More information >

A free workshop for early-career astronomers who want to do better outreach to students & the public - application deadline October 19
Sunday-Monday, 7-8 January 2018, in conjunction with the 231st meeting of the American Astronomical Society in National Harbor, MD, near Washington, DC.

The American Astronomical Society (AAS) is sponsoring a skill-building workshop -- and an ongoing community -- to support early-career astronomers in doing effective outreach to schools, families, and the public. Working with the Astronomical Society of the Pacific, the Pacific Science Center, and other outreach organizations, the AAS Astronomy Ambassadors program (now in its sixth year) offers you two days of hands-on training, extensive resources, and pre-tested activities -- plus a like-minded group of peers.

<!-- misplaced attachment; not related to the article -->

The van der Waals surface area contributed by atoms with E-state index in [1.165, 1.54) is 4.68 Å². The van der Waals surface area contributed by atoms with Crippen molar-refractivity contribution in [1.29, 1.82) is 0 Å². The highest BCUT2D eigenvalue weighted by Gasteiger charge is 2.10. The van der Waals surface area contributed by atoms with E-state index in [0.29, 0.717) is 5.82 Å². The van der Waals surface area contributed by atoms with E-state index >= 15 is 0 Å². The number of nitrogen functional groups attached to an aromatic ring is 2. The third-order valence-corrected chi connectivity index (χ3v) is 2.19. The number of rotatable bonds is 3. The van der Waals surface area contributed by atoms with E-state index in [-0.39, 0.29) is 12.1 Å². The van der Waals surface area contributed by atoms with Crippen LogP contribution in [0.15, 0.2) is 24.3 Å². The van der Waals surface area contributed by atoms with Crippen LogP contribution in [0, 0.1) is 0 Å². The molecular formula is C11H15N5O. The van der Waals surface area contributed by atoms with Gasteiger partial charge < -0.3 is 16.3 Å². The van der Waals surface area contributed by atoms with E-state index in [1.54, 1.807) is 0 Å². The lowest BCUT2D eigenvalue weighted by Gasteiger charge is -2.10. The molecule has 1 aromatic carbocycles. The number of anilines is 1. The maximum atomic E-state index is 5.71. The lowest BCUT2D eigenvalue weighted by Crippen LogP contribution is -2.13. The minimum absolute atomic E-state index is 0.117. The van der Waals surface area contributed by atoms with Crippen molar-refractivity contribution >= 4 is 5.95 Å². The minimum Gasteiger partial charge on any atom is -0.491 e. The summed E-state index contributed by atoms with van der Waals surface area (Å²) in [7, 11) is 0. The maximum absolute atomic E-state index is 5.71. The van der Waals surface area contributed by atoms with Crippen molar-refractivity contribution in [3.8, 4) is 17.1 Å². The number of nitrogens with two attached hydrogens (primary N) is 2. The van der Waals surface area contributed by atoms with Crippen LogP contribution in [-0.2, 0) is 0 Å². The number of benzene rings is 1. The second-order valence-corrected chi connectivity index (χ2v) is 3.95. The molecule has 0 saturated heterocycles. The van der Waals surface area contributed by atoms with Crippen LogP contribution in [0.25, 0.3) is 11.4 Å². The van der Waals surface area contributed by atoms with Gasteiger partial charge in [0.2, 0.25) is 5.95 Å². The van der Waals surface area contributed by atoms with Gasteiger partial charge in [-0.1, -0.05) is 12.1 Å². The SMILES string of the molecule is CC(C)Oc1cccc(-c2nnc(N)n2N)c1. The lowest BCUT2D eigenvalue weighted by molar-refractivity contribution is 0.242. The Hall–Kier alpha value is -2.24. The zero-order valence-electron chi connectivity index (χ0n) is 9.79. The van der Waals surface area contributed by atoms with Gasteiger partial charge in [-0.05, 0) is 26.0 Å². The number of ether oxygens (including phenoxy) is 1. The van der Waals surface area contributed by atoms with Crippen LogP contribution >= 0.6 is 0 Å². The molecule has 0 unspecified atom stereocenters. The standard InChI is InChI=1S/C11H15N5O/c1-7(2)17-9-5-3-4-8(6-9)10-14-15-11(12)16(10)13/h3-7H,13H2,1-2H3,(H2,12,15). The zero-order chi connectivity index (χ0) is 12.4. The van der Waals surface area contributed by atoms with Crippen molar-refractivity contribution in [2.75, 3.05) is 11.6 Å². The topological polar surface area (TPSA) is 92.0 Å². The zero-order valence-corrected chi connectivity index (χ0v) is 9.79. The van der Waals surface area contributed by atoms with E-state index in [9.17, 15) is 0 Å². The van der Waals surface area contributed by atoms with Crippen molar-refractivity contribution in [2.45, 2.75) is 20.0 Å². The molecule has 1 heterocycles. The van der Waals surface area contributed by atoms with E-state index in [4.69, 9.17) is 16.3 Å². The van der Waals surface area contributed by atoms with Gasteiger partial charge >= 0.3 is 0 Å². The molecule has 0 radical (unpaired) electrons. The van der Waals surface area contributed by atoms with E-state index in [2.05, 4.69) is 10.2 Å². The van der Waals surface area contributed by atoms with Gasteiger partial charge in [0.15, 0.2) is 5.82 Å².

More information >

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ASP in the News
Dr. George R. Carruthers

Credit: Len DePas
Dr. George R. Carruthers to receive the ASP's Arthur B.C. Walker II Award
The Astronomical Society of the Pacific (ASP) is proud to award the 2017 Arthur B.C. Walker II Award, for outstanding achievement in astronomy and education by an African American scientist, to Dr. George Carruthers, renowned astrophysicist, inventor and 2012 National Medal of Technology and Innovation recipient. 

  More information >
CosmoQuest screenshot
Public invited to test new tool to study Earth using photos taken by International Space Station astronauts
CosmoQuest's Image Detective, a NASA-funded citizen science project, invites the public to identify Earth features in photographs taken by astronauts from the International Space Station (ISS). Citizen scientists are asked to help identify geographic features (natural or human-made) in astronaut photographs and then determine the location on Earth where the photo is centered. 

Find out more >